When I arrived at the Mayor’s Office eight months ago, I hung two prints on my wall. The first is an iconic Boston Magazine cover, with a heart-shaped collection of running shoes memorializing the strength and resilience of our city after the 2013 Boston Marathon bombing. The headline reads, “We will finish this race.” The second depicts a silhouette of Kamala Harris, the first woman and the first person of color to be Vice President of the United States, alongside the shadow of a young Ruby Bridges, the first Black student to integrate New Orleans Public Schools just 61 years ago. Below the two iconic figures, an inscription reads: “The First But Not the Last.”
These two prints offered daily reminders of my two-part mission to provide comfort and stability for a city in crisis and to make equity the urgent work of our city government
I took office during a time of uncertainty when Boston was facing serious questions about the future. A year of the global pandemic had exhausted our City’s public health infrastructure, depressed our economy, and shut down our schools. Additionally, COVID-19 laid bare the structural inequities that have characterized the challenges facing Boston residents since long before the pandemic. Disparities in wealth and health outcomes came to the fore, along with an urgent need to re-imagine public safety in light of a national reckoning on race and policing. As a city, we encountered obstacle after obstacle, but through it all, Boston stayed strong.
Now, as I leave office, I am proud that our strength and unity in these times of great uncertainty have yielded results. Since March, we have witnessed the reopening of our city, the lowest crime levels in five years, and the return of in-person learning with the highest student attendance record. Most significantly, we came together and equitably distributed vaccines to over 75 percent of our total population, giving us one of the highest vaccination rates in the country among big cities.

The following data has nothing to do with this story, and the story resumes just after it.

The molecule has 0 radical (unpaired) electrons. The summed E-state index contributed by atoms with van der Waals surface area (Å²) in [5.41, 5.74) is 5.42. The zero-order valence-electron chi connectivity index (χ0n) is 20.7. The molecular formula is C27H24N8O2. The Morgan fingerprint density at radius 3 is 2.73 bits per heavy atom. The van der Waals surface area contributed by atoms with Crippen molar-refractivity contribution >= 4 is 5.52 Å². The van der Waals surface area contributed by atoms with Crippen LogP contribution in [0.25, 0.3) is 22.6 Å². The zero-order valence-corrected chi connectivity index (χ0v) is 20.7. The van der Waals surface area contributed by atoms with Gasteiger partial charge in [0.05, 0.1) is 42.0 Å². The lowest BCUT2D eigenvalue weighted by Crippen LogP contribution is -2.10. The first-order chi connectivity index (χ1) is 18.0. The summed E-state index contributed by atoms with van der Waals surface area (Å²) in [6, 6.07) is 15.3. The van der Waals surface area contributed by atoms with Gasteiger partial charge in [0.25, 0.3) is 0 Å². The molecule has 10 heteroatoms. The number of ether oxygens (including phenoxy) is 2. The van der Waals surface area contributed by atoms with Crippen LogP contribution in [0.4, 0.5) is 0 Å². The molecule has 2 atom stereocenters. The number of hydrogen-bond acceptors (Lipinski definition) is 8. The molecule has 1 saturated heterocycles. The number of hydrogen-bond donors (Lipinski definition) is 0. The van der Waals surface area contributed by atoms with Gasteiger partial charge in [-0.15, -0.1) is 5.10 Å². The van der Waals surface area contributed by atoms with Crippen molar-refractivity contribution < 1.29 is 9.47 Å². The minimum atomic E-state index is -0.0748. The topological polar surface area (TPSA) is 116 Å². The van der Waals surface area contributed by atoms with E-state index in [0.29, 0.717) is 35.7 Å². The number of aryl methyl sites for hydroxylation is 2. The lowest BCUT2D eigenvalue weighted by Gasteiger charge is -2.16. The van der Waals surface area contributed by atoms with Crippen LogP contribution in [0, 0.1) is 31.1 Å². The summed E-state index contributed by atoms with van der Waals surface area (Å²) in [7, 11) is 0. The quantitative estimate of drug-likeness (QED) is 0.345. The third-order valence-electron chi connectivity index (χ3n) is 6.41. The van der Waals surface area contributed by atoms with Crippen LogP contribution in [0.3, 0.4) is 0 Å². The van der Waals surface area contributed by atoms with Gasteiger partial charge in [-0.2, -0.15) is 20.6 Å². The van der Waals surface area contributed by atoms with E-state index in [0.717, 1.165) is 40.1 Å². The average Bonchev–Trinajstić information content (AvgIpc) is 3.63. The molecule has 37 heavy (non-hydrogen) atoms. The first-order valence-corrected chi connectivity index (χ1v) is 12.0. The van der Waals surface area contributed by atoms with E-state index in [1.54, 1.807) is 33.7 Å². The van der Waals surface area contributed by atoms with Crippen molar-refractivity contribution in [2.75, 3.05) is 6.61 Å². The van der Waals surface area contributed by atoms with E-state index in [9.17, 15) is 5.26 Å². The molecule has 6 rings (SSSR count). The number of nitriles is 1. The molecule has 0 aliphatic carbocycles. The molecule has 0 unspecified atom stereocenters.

Our progress was not limited to vaccines. We were able to address the everyday aspects of Boston residents’ lives that the pandemic had impacted. We made leaps in the housing sector by expanding protection for homeowners, creating the Emergency Foreclosure Prevention Fund, and increasing first-time home-buyer assistance. We supported small businesses struggling through the pandemic with investments in grant-making initiatives. We distributed cash assistance to front-line workers who were denied federal benefits. And, through a new green jobs pipeline targeting a new generation of workers, we created sustainable employment opportunities for a stable, green future.
On a personal level, I felt it was important to use my role to promote joy and encourage our city to seek out and experience collective joy after what has been an arduous and painful period. For this reason, I created the Joy Agenda, the purpose of which is to stimulate our public spaces with healing, justice, and peacemaking activities. We found joy through the observance of Juneteenth as a holiday and the declaration of Indigenous Peoples Day in Boston. We found joy in every neighborhood across the city, painting murals in Jamaica Plain, reopening community gardens in East Boston, and hosting concerts at City Hall Plaza.
I have loved this city my whole life. As a little girl from Roxbury cheering on the runners at Boylston Street on Marathon Monday, I could have never imagined that one day I would be crowning the champions of the 125th edition of our city’s trademark race. Boston has always been home to me – my home by birth, but also my home by choice. And nothing helps you see your city and its people for all their richness and beauty like being Mayor.
To the incredible teachers, police officers, firefighters, EMS workers, front-line workers, custodial staff, and all of those providing services that keep our city running — thank you for being the backbone of our city. I have sought to emulate your dedication and commitment to our community during my time as Mayor. My staff has also worked extremely hard over the past eight months to keep Boston moving forward, demonstrating what we can do when we work together. And to the residents of the great City of Boston, thank you for supporting me and helping me lead this city – it has been my greatest honor serving as Boston’s 55th Mayor. And now, like every woman before me that has broken barriers, I am honored to pass the baton. I congratulate Michelle Wu on becoming the first woman and person of color elected mayor of Boston. I know Mayor Wu will continue to lift up those who have been left out of power and work to make our city more equitable, just, and resilient. The framed words in the mayor’s office became reality. “The first, but not the last.”
I will always cherish the time I spent as your Mayor and encourage you to continue to find joy in every corner of this great city.